Live Oak Poultry Producer, Environmental Groups Reach Deal Over Suwannee River Pollution
A Live Oak poultry producer and environmental groups have reached a settlement over Suwannee River pollution, avoiding further litigation.
Pilgrim’s Pride processing plant has agreed to pay $1.4 million for violating its own Clean Water Act permit.
A consortium of environmentalists including the Sierra Club and Environment Florida originally sued Pilgrim’s Pride, a Colorado-based poultry producer, for discharging wastewater into the Suwannee for seven years.
“So, the pipe has been discharging liquid effluence into the Suwannee River for a very long time and this is such a great day that that no longer will be happening,” said Merrillee Malwitz-Jipson who is with the Sierra Club.
It’s not illegal for the company to discharge wastewater into the river, but the Live Oak facility’s level of pollution exceeded the limits of its permit.
Under the agreement, the company has to pay the environmental groups just more than $1 million dollars and more than $100,000 in federal fines to the U.S. Department of the Treasury.
The environmental groups say they’ll use the money to retrofit existing farms to make them more sustainable and help fund newer, more environmentally friendly agricultural operations in the area.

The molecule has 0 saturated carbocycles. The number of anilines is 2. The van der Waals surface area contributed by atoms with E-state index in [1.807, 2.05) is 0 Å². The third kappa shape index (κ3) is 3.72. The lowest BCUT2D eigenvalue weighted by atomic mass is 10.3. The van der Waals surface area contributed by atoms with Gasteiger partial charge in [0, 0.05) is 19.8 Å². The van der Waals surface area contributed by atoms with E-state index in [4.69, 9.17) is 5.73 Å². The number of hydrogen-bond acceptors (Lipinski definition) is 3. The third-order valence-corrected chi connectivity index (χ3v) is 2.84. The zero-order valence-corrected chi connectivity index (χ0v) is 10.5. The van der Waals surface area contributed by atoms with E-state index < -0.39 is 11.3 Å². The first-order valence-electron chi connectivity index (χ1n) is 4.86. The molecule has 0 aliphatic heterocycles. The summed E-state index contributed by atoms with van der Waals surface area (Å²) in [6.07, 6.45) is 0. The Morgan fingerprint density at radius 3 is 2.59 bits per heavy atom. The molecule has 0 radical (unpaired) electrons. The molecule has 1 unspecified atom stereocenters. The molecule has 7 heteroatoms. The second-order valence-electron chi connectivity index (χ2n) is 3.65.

Pilgrim’s Pride also has to conduct a study of its operation, add extra filters to its wastewater treatment plant, and build new wells to hold the clean water it uses for processing. In negotiations, the company said problems with their existing wells allowed for higher levels of nutrients to end up in its wastewater.
Environment Florida’s Jennifer Rubiello said the settlement proves citizens can force compliance with regulations even if they feel their government isn’t.
“The largest citizen suit penalty of its kind in Florida history demonstrates how critical citizens are to moving forward environmental laws and enforcing them,” she said.
Florida had cited the company multiple times over the years, but conservationists argue the enforcement actions weren’t enough.
The company has the right to come up with an alternative to the deal — environmentalists want them to stop discharges altogether — if the state’s Department of Environmental Protection approves it.
Federal Judge Timothy Corrigan has to give his blessing before the deal is finalized.
A call and email to the company was not returned before publishing deadline.
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